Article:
The Star Test is a computer-adaptive reading assessment that measures the student’s reading level. The assessment results are then used by each teacher to plan and modify instruction as needed.
First through eighth grade students are administered the test three times a year: at the beginning, middle, and end of the school year.
Below are some Frequently Asked Questions and answers:
What are computer-adaptive tests?
All STAR assessments are computer-adaptive tests (CATs). Computer-adaptive tests continually adjust the difficulty of each child’s test by choosing each test question based on the child’s previous response. If the child answers a question correctly, the difficulty level of the next item is increased. If the child misses a question, the difficulty level is decreased. CATs save testing time and spare your child the frustration of items that are too difficult and the boredom of items that are too easy.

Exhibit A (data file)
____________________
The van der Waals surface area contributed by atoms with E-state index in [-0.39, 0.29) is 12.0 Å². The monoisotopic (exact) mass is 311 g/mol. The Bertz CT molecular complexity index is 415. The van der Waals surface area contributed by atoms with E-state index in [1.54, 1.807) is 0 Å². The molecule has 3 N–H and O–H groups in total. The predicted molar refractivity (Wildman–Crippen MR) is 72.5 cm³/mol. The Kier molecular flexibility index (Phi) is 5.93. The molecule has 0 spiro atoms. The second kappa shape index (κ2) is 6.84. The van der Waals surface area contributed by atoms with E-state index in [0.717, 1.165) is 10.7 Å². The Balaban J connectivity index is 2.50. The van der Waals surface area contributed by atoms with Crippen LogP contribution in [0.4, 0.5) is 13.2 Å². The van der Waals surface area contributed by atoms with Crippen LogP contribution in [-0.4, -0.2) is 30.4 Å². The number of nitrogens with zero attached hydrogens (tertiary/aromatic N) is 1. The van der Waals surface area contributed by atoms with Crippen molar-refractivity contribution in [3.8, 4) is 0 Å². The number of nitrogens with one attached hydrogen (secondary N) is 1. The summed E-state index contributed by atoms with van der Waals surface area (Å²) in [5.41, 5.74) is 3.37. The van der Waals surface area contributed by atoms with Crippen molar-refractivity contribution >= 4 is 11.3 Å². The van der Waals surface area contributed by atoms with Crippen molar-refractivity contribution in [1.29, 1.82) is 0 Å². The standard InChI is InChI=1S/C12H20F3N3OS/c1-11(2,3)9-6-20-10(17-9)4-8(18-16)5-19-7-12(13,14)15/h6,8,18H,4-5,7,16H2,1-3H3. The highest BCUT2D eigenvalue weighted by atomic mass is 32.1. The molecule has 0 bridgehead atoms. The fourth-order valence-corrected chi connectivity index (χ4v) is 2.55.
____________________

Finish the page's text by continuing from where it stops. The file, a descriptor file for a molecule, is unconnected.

What are STAR assessments used for?
The STAR assessment is often used to screen students for their reading achievement level. The STAR assessment can be used to monitor student growth throughout the year, to estimate students’ understanding of state standards, and predict students’ performance on the state test. In addition, STAR can help teachers determine appropriate instructional levels and skills that students are ready to learn.
What kind of score does my child get?
The teacher who administers the test uses pre-test instructions to explain the test to your child. It is important for you to encourage your child to try to do his or her best on the assessment. Since STAR is a general measure of student ability in reading, students perform best on the assessment in the same way they perform best in school—when they have had plenty of rest, attend school regularly, and have eaten.